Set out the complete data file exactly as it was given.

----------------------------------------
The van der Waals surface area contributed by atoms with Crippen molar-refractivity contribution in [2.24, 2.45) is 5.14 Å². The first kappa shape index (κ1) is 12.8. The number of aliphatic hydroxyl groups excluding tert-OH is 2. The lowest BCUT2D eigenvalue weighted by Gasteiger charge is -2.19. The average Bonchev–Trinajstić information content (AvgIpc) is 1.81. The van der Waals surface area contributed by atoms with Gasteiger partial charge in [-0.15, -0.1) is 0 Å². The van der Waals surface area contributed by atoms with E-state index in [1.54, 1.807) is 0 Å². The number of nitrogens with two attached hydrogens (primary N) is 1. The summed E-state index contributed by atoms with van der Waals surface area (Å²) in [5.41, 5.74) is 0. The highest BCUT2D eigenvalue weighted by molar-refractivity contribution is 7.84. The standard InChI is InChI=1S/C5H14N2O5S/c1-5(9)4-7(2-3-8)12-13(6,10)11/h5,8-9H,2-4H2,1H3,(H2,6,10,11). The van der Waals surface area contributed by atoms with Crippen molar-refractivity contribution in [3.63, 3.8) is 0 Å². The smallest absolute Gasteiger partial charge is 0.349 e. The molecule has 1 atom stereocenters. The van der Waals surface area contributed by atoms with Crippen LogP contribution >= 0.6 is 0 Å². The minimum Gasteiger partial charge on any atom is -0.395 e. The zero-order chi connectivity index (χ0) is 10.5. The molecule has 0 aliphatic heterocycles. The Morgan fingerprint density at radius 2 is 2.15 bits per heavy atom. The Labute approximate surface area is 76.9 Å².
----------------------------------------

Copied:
The van der Waals surface area contributed by atoms with Crippen molar-refractivity contribution in [2.24, 2.45) is 5.14 Å². The first kappa shape index (κ1) is 12.8. The number of aliphatic hydroxyl groups excluding tert-OH is 2. The lowest BCUT2D eigenvalue weighted by Gasteiger charge is -2.19. The average Bonchev–Trinajstić information content (AvgIpc) is 1.81. The van der Waals surface area contributed by atoms with Gasteiger partial charge in [-0.15, -0.1) is 0 Å². The van der Waals surface area contributed by atoms with E-state index in [1.54, 1.807) is 0 Å². The number of nitrogens with two attached hydrogens (primary N) is 1. The summed E-state index contributed by atoms with van der Waals surface area (Å²) in [5.41, 5.74) is 0. The highest BCUT2D eigenvalue weighted by molar-refractivity contribution is 7.84. The standard InChI is InChI=1S/C5H14N2O5S/c1-5(9)4-7(2-3-8)12-13(6,10)11/h5,8-9H,2-4H2,1H3,(H2,6,10,11). The van der Waals surface area contributed by atoms with Crippen molar-refractivity contribution in [3.63, 3.8) is 0 Å². The smallest absolute Gasteiger partial charge is 0.349 e. The molecule has 1 atom stereocenters. The van der Waals surface area contributed by atoms with Crippen LogP contribution >= 0.6 is 0 Å². The minimum Gasteiger partial charge on any atom is -0.395 e. The zero-order chi connectivity index (χ0) is 10.5. The molecule has 0 aliphatic heterocycles. The Morgan fingerprint density at radius 2 is 2.15 bits per heavy atom. The Labute approximate surface area is 76.9 Å².